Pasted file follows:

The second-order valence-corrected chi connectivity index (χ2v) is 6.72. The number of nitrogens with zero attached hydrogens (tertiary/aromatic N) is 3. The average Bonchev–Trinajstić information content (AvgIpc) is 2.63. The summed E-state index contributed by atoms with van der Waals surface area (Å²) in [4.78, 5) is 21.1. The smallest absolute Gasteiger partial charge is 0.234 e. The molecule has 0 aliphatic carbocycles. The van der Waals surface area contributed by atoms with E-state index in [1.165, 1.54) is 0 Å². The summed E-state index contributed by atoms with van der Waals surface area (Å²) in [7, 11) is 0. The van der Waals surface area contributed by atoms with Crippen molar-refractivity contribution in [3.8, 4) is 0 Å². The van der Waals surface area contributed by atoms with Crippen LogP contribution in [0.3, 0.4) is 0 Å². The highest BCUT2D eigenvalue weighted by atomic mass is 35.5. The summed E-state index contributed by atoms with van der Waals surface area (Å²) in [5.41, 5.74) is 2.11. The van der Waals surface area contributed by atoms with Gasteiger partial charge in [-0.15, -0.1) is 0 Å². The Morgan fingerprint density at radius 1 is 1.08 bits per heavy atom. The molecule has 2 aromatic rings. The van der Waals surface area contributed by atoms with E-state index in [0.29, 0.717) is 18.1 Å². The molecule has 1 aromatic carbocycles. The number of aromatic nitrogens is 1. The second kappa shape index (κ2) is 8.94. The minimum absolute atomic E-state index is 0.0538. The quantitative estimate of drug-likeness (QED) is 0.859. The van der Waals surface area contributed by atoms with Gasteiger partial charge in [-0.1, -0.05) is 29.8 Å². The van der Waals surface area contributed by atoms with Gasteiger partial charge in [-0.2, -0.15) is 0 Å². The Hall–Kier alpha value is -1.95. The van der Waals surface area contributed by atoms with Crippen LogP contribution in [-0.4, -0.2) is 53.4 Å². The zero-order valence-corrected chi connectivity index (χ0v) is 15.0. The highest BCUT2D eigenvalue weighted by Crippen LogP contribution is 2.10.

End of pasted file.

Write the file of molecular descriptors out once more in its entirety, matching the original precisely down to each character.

The second-order valence-corrected chi connectivity index (χ2v) is 6.72. The number of nitrogens with zero attached hydrogens (tertiary/aromatic N) is 3. The average Bonchev–Trinajstić information content (AvgIpc) is 2.63. The summed E-state index contributed by atoms with van der Waals surface area (Å²) in [4.78, 5) is 21.1. The smallest absolute Gasteiger partial charge is 0.234 e. The molecule has 0 aliphatic carbocycles. The van der Waals surface area contributed by atoms with E-state index in [1.165, 1.54) is 0 Å². The summed E-state index contributed by atoms with van der Waals surface area (Å²) in [7, 11) is 0. The van der Waals surface area contributed by atoms with Crippen molar-refractivity contribution in [3.8, 4) is 0 Å². The van der Waals surface area contributed by atoms with Crippen LogP contribution in [0.3, 0.4) is 0 Å². The highest BCUT2D eigenvalue weighted by atomic mass is 35.5. The summed E-state index contributed by atoms with van der Waals surface area (Å²) in [5.41, 5.74) is 2.11. The van der Waals surface area contributed by atoms with Gasteiger partial charge in [-0.15, -0.1) is 0 Å². The Morgan fingerprint density at radius 1 is 1.08 bits per heavy atom. The molecule has 2 aromatic rings. The van der Waals surface area contributed by atoms with E-state index in [0.29, 0.717) is 18.1 Å². The molecule has 1 aromatic carbocycles. The number of aromatic nitrogens is 1. The second kappa shape index (κ2) is 8.94. The minimum absolute atomic E-state index is 0.0538. The quantitative estimate of drug-likeness (QED) is 0.859. The van der Waals surface area contributed by atoms with Gasteiger partial charge in [-0.1, -0.05) is 29.8 Å². The van der Waals surface area contributed by atoms with Gasteiger partial charge in [-0.2, -0.15) is 0 Å². The Hall–Kier alpha value is -1.95. The van der Waals surface area contributed by atoms with Crippen LogP contribution in [-0.4, -0.2) is 53.4 Å². The zero-order valence-corrected chi connectivity index (χ0v) is 15.0. The highest BCUT2D eigenvalue weighted by Crippen LogP contribution is 2.10.